Previous customers can be retargeted as well, if your purpose is to increase the average order value or to implement a loyalty program and attract more subscribers for it. Customers with canceled orders should be on your list too, as although they’ve changed their mind, they still wanted to purchase from you. So it’s always smart to investigate and see why they wanted to cancel the order, then try to address those issues in the remarketing ads.
Inactive customers who haven’t made a purchase in the past few months can also be retargeted, as they’re already in your remarketing database, and they may only need a reminder or an incentive to make a purchase decision. Visitors who subscribe to your newsletter and then show some interest in buying products from your e-commerce store should also be added to your remarketing list.
An aspect to keep in mind is that you may need to segment these lists even more based on location, age, sex and amount spent on your website. So within each remarketing segment you can have multiple segments, and it’s up to you to decide how much you want to narrow down these lists. Sometimes it’s more practical to retarget based on gender or location, and other times it’s smarter to remarket visitors based on their next step in the buyer’s journey.
As a general rule, try to offer only as much as you need to for convincing customers to buy. If a customer can be convinced with a $5 discount, there’s no point in offering him a $20 discount; also, there’s no point in offering free products to first time visitors if you can remarket them differently.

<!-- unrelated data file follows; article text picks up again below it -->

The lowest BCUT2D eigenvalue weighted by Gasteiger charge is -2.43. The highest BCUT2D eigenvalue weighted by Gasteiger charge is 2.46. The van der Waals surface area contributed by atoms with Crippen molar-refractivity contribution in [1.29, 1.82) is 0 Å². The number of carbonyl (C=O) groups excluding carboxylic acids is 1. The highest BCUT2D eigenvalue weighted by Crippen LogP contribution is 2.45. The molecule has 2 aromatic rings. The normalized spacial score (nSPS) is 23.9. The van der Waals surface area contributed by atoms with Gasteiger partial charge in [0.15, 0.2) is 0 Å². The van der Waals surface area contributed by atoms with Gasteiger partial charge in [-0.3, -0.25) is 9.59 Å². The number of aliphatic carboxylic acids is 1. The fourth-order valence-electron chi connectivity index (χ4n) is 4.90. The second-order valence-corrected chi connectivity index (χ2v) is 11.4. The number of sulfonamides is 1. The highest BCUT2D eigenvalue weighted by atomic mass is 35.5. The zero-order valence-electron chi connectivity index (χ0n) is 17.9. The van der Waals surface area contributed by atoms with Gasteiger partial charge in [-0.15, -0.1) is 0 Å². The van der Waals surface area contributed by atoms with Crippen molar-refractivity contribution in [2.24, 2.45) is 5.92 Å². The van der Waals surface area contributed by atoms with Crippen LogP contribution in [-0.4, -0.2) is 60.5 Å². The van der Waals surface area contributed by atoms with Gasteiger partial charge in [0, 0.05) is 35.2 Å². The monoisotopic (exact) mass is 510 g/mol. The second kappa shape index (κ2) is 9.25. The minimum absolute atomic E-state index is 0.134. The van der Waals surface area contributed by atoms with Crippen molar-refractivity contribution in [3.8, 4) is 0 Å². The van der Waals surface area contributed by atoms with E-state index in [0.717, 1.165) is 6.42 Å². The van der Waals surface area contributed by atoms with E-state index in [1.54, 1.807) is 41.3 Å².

That’s pretty much it; when you choose your remarketing solution, make sure it also provides analytics, as you’ll need to known which retargeting campaigns and techniques work and which aren’t effective. Then, based on the available data, you can adjust the campaigns to improve your remarketing ROI.
As a bonus here you can find 16 Actionable eCommerce Marketing Strategies To Win More Sales in 2017, from some of the top eCommerce experts from eBay, SmartMail, TrustPilot etc.
Hope you’ll find this article useful. If you have questions or comments, don’t hesitate to post them below!